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A novel wearable liquid-based wearable technology can harvest energy for self-powered devices. This will pave way for advancements in self-powering devices such as consumer electronics and defense innovations.

A liquid-metal-inclusion based triboelectric nanogenerator (TENG) called LMI-TENG was developed by a research team from Purdue University. Triboelectric energy harvesting transducers are devices that help in conserving mechanical energy and turning it into power.

TENG technology, upon which the development is based, harvests electricity from the friction of two materials rubbing against each other to form a charge.

Wenzhuo Wu, an Assistant Professor of Industrial Engineering said, “Our technology will enable wearable electronics to take otherwise wasted energy and transform it into energy that can power and control electronic devices and tools used in military defense and consumer applications. Our technology allows the synergistic engineering of TENG components at the material, structural and output levels.”

The technology is capable of harvesting and sensing the biomechanical signals from the body. This can be further used to help power and direct technological devices, according to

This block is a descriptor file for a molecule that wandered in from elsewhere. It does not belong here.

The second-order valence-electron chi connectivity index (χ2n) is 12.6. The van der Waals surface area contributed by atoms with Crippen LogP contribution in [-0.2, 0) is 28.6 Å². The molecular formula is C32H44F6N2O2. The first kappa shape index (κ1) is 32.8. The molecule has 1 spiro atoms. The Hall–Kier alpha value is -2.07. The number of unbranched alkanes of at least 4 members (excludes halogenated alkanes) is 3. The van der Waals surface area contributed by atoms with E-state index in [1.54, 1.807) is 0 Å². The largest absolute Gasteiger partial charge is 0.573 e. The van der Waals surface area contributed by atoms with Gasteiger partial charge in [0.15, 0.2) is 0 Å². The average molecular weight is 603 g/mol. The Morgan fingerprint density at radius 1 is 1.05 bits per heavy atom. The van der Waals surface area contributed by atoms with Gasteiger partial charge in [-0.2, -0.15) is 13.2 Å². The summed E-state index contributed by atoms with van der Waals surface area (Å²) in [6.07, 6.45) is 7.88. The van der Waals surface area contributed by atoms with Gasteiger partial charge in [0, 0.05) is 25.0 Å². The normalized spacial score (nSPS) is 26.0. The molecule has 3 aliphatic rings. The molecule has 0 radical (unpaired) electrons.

During their work, the team encountered numerous difficulties designing and developing stretchable, wearable TENGs with improved performance, Wu said. At some point, however, the team realized that liquid represents the ultimate form of anything that can be deformable and morphing into different shapes. The layer of liquid metal embedded functional silicone sandwiched between two Ecoflex layers is present in the LMI-TENG.

Researchers said that this new technology will find applications in many self-powered innovations for emerging technologies, such as wearable sensors, pervasive computing, advanced health care, human-machine interfaces, robotics, user interfaces, augmented reality, virtual reality, teleoperation, and the Internet of Things.

“The devices can be worn on the human body, and harvest the mechanical energy from the body motion or muscle movement,” Wu said. The team plans to continue to advance the design and development aspects of its proof-of-concept application and is seeking partners to help it in its mission, as reports.